Cardiac Arrest………..Heart Failure…………

Those two words always sound so terminal.

The terms mean that the heart has stopped beating due to an ‘electrical fault’ with the signals the heart received to instruct it to beat.

Heart of the problem

My race diary for this year was quite busy with races planned every month to the end of the year. However my heart had other ideas!

Two weeks ago it took the decision to stop beating for a number of seconds, on a number of occasions over a 24 hour period. The longest being about ten seconds. Fortunately it started again before I passed out!

Unlike the last two occasions this happened, I was not running at the time. I was pleased that this was not the case as I would certainly have passed out then I guess. Passing out (medically known as ‘syncope’) whilst running is not good, and the previous times had resulted in injury to my shoulders (dislocations) as well as other minor cuts and abrasions. It is also not a good experience for anyone with you, and inevitably results in an ambulance trip to the nearest A and E!

This time, however, I was at home.


Almost three years ago I was fitted with an implantable loop recorder (called a ‘Reveal’) near my heart to record any ‘events’ such as this.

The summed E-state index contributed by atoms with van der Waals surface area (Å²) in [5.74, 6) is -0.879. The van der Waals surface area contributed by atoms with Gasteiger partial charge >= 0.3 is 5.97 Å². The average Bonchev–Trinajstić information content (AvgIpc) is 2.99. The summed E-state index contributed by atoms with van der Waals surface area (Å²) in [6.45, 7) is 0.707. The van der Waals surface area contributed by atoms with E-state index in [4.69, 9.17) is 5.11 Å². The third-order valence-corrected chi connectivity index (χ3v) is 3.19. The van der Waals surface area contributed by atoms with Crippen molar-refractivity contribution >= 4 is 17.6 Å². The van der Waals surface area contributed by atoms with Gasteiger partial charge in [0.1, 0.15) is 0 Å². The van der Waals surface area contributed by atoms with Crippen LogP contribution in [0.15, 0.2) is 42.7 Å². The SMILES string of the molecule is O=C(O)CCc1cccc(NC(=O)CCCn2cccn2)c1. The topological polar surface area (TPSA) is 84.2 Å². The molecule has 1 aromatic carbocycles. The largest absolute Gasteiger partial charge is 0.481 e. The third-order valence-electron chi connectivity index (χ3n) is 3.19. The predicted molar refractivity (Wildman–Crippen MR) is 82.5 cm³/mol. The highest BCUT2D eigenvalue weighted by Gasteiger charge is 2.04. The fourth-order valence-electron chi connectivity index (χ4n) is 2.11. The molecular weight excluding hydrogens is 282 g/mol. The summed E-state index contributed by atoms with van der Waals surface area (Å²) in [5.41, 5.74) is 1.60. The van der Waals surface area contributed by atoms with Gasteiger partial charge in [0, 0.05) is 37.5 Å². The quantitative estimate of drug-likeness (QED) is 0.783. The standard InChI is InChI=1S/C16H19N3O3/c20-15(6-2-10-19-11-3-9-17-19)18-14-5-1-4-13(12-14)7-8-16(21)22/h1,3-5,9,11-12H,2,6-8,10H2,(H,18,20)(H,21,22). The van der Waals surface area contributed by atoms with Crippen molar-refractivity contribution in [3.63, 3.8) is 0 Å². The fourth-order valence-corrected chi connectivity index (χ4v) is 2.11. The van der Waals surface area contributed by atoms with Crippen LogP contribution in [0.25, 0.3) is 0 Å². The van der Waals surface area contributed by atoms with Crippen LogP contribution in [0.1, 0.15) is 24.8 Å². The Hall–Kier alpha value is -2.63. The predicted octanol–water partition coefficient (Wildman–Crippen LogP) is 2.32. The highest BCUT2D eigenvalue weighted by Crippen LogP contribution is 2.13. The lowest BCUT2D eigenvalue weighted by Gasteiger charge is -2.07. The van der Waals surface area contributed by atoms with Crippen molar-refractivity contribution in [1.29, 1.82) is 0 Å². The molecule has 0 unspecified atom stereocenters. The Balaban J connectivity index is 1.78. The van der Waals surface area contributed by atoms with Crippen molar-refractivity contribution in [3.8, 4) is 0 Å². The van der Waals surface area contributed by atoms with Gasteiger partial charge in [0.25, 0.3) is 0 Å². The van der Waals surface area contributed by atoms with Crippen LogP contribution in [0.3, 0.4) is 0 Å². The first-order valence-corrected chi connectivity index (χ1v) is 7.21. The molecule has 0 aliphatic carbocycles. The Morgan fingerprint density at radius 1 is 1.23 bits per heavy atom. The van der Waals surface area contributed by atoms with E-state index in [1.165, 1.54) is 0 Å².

In that time it had reported nothing. Thankfully this time it did pick up these pauses. I spoke to the cardiologist who analysed the data and was instructed to make my way immediately to the hospital. Ten seconds is a long time for your heart to stop and expect it to start again unassisted. At least at the hospital they could monitor it and look at what action to take.

In a previous blog, I had reported that the cardiologist had seen signs of Long QT Syndrome (LQTS). The treatment for this would have slowed my heart down. Without these recent events been recorded that would have been the wrong treatment altogether and may have exacerbated my condition.

It turns out that my condition was due to a slow heart rate (known as ‘Bradycardia’). At rest, when I am fit, my HR can be as low as 42 – 44 beats per minute. However on the day of these events it was lower and in the thirties. Then it would stop altogether.

Faulty wiring

As a result of all my running and healthy lifestyle, the structure of my heart, the plumbing side, is fit and well. The fault lies with the electrical side, the wiring, which is faulty. This may be a result of genetics (tests are still underway – it takes months to unravel DNA and test for a multitude of conditions that cause this!). Or maybe it may be a result of my excessive exercise routine which has contributed to it over the years…..or a combination of both…..who knows?

Fast forward to today.

I now have a Pacemaker fitted and working in my chest. It opens up a new world for me. I have already noticed that it is working. With the same initial feeling that my HR had dropped suddenly, I knew the PM had prevented it dropping too much and done its job. Maybe it needs an adjustment to the point it does kick in to even avoid feeling like that….time will tell (I have a Pacemaker Clinic appointment in a few weeks).